But at 28, despite accelerated promotion to his present rank, where he is in charge of a uniformed patrolling shift, he can still expect to have to wait up to 10 years before becoming an assistant chief constable.
After spending two years in his present post at Pudsey police station in West Yorkshire, he will have to pass through the ranks of chief inspector, superintendent and chief superintendent. That passage is dependent on the jobs becoming available. At the same time the number of middle management posts creates communication barriers between him and the force command. 'There are too many managers and too many ranks in the service,' he said.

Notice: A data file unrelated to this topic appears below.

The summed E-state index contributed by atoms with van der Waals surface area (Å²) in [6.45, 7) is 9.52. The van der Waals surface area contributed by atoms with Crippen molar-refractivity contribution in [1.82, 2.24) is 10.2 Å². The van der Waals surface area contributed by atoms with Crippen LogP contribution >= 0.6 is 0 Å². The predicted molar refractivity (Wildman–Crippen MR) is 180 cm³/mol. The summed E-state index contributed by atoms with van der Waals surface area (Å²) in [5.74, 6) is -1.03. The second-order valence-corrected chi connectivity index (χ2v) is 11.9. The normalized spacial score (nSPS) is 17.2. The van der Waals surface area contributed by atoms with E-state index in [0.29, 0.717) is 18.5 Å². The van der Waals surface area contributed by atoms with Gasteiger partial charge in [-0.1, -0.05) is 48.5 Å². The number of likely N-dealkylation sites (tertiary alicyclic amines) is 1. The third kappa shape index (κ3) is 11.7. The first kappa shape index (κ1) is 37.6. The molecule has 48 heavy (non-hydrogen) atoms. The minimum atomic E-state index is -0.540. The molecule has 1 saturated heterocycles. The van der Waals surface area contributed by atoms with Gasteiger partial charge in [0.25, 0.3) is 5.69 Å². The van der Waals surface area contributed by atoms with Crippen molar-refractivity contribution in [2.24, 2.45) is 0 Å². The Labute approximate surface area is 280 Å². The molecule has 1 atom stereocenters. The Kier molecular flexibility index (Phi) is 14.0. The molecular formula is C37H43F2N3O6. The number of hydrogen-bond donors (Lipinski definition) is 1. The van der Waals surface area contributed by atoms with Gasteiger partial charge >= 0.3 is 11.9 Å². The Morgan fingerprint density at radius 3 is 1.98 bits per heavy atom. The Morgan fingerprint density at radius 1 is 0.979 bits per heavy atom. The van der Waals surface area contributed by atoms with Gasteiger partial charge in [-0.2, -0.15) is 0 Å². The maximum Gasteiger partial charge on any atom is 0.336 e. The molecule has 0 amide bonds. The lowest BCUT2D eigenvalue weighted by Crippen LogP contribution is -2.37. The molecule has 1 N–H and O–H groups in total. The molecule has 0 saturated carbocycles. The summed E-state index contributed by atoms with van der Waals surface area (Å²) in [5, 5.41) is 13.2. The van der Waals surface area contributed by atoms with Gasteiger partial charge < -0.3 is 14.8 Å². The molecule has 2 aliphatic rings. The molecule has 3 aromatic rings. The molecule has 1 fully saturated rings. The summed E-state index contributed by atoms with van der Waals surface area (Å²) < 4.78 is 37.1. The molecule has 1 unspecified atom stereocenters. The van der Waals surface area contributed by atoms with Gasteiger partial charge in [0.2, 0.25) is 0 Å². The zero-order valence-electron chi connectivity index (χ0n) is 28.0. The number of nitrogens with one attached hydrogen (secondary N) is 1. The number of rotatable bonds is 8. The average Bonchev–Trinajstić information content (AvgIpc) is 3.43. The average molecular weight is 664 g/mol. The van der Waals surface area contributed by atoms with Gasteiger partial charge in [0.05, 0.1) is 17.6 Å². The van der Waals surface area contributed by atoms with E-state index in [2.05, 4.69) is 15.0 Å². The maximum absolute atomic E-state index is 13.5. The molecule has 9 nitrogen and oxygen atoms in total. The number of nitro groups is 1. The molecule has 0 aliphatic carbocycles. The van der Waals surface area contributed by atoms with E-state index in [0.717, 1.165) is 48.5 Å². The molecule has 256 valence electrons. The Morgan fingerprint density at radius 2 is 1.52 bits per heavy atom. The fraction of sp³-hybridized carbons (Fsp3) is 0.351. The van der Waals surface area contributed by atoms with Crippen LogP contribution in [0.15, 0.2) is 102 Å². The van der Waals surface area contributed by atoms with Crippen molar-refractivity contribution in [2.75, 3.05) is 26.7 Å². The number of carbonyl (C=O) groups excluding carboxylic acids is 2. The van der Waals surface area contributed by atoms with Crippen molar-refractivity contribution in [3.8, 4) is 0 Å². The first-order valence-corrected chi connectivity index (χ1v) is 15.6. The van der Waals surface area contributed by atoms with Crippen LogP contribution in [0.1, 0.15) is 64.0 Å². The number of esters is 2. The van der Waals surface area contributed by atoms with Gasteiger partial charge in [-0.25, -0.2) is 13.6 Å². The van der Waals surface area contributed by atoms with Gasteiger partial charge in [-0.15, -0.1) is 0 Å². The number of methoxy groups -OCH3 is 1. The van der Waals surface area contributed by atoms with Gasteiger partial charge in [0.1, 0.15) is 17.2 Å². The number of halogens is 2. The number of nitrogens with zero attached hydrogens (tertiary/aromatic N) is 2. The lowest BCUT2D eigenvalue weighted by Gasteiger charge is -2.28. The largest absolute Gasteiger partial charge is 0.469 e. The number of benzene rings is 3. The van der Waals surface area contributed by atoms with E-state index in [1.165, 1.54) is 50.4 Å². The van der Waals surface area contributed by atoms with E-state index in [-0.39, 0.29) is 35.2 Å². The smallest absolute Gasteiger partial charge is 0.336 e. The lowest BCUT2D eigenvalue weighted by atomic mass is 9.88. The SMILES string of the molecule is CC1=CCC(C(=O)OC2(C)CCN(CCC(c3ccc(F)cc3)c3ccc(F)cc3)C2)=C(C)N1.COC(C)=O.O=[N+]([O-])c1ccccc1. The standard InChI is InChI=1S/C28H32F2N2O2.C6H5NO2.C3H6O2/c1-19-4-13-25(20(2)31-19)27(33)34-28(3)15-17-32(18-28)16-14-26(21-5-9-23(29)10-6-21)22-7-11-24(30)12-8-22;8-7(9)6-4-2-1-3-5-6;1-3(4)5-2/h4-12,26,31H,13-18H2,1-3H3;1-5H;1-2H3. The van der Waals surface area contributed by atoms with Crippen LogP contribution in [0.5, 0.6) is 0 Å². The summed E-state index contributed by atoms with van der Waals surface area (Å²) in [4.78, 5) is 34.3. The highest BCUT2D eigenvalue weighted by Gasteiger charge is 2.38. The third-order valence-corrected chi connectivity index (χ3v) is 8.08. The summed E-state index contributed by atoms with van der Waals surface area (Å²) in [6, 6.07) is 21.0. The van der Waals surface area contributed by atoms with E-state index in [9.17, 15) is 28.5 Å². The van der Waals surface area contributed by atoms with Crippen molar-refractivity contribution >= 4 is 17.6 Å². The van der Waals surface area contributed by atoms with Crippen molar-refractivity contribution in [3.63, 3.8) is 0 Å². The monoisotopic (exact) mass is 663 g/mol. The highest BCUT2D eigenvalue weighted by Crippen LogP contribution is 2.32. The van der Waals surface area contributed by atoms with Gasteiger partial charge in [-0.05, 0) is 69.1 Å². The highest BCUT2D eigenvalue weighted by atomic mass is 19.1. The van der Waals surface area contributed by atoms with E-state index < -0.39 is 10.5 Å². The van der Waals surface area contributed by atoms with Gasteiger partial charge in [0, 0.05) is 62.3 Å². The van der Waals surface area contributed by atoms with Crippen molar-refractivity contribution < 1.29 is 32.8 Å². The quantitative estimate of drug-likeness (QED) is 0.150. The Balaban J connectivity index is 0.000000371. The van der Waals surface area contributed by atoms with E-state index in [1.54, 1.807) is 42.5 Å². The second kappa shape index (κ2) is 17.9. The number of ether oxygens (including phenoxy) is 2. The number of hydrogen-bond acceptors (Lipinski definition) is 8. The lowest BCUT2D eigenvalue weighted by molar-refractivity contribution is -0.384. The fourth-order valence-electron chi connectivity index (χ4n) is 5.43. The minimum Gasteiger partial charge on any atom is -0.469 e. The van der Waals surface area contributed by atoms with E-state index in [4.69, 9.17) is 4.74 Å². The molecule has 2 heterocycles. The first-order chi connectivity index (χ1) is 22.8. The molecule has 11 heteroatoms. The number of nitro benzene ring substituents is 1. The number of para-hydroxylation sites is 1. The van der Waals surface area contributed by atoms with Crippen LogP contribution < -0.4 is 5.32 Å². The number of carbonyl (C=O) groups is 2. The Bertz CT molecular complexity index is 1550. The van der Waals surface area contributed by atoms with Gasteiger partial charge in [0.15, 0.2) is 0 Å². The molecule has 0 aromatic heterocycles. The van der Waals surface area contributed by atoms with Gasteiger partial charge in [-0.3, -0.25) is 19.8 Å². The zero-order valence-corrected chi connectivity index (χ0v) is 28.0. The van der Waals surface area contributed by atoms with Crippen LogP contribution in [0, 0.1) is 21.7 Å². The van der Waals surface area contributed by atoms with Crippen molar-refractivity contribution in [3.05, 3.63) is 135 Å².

Sheehy proposes to change all this, retaining only the post of superintendent between inspector and assistant chief constable. Above that, deputies would go, making eventual passage to chief constable easier. 'Becoming a senior commander is something I have always aimed for. After Sheehy, it may not be much quicker to get there, because there will still be a need to gain experience and there will be intense competition for jobs. But now there are fewer stepping stones to negotiate.'Reuse content